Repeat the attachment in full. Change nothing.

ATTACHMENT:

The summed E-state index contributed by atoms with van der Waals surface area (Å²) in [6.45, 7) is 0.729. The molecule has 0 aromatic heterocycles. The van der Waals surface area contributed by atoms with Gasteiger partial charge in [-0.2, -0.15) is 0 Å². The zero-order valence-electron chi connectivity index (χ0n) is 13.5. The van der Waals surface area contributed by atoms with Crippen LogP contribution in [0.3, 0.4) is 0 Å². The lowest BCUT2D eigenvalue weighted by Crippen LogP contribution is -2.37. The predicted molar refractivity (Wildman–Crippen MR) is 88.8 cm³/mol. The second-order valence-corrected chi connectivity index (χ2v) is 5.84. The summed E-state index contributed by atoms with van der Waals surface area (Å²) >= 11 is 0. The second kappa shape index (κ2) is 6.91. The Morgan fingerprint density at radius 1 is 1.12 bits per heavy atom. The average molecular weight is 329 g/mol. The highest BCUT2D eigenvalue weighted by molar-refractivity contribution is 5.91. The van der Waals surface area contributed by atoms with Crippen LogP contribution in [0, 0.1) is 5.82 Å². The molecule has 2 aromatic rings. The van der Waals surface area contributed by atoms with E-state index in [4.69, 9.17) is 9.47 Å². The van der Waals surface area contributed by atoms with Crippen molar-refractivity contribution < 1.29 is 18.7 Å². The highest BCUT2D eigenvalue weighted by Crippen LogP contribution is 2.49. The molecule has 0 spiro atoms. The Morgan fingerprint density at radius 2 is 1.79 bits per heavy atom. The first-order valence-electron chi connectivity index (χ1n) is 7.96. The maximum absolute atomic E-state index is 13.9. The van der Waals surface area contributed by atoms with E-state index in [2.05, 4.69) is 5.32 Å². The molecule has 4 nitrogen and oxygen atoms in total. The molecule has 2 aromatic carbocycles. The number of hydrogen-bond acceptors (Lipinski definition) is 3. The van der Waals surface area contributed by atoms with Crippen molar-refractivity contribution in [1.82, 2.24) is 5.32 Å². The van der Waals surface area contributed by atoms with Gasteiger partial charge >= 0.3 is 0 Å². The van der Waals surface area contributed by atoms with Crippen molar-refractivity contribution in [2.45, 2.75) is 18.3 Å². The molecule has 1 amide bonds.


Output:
The summed E-state index contributed by atoms with van der Waals surface area (Å²) in [6.45, 7) is 0.729. The molecule has 0 aromatic heterocycles. The van der Waals surface area contributed by atoms with Gasteiger partial charge in [-0.2, -0.15) is 0 Å². The zero-order valence-electron chi connectivity index (χ0n) is 13.5. The van der Waals surface area contributed by atoms with Crippen LogP contribution in [0.3, 0.4) is 0 Å². The lowest BCUT2D eigenvalue weighted by Crippen LogP contribution is -2.37. The predicted molar refractivity (Wildman–Crippen MR) is 88.8 cm³/mol. The second-order valence-corrected chi connectivity index (χ2v) is 5.84. The summed E-state index contributed by atoms with van der Waals surface area (Å²) >= 11 is 0. The second kappa shape index (κ2) is 6.91. The Morgan fingerprint density at radius 1 is 1.12 bits per heavy atom. The average molecular weight is 329 g/mol. The highest BCUT2D eigenvalue weighted by molar-refractivity contribution is 5.91. The van der Waals surface area contributed by atoms with Crippen LogP contribution in [0, 0.1) is 5.82 Å². The molecule has 2 aromatic rings. The van der Waals surface area contributed by atoms with E-state index in [4.69, 9.17) is 9.47 Å². The van der Waals surface area contributed by atoms with Crippen molar-refractivity contribution < 1.29 is 18.7 Å². The highest BCUT2D eigenvalue weighted by Crippen LogP contribution is 2.49. The molecule has 0 spiro atoms. The Morgan fingerprint density at radius 2 is 1.79 bits per heavy atom. The first-order valence-electron chi connectivity index (χ1n) is 7.96. The maximum absolute atomic E-state index is 13.9. The van der Waals surface area contributed by atoms with E-state index in [2.05, 4.69) is 5.32 Å². The molecule has 4 nitrogen and oxygen atoms in total. The molecule has 2 aromatic carbocycles. The number of hydrogen-bond acceptors (Lipinski definition) is 3. The van der Waals surface area contributed by atoms with Crippen molar-refractivity contribution in [1.82, 2.24) is 5.32 Å². The van der Waals surface area contributed by atoms with Gasteiger partial charge >= 0.3 is 0 Å². The van der Waals surface area contributed by atoms with Crippen molar-refractivity contribution in [2.45, 2.75) is 18.3 Å². The molecule has 1 amide bonds.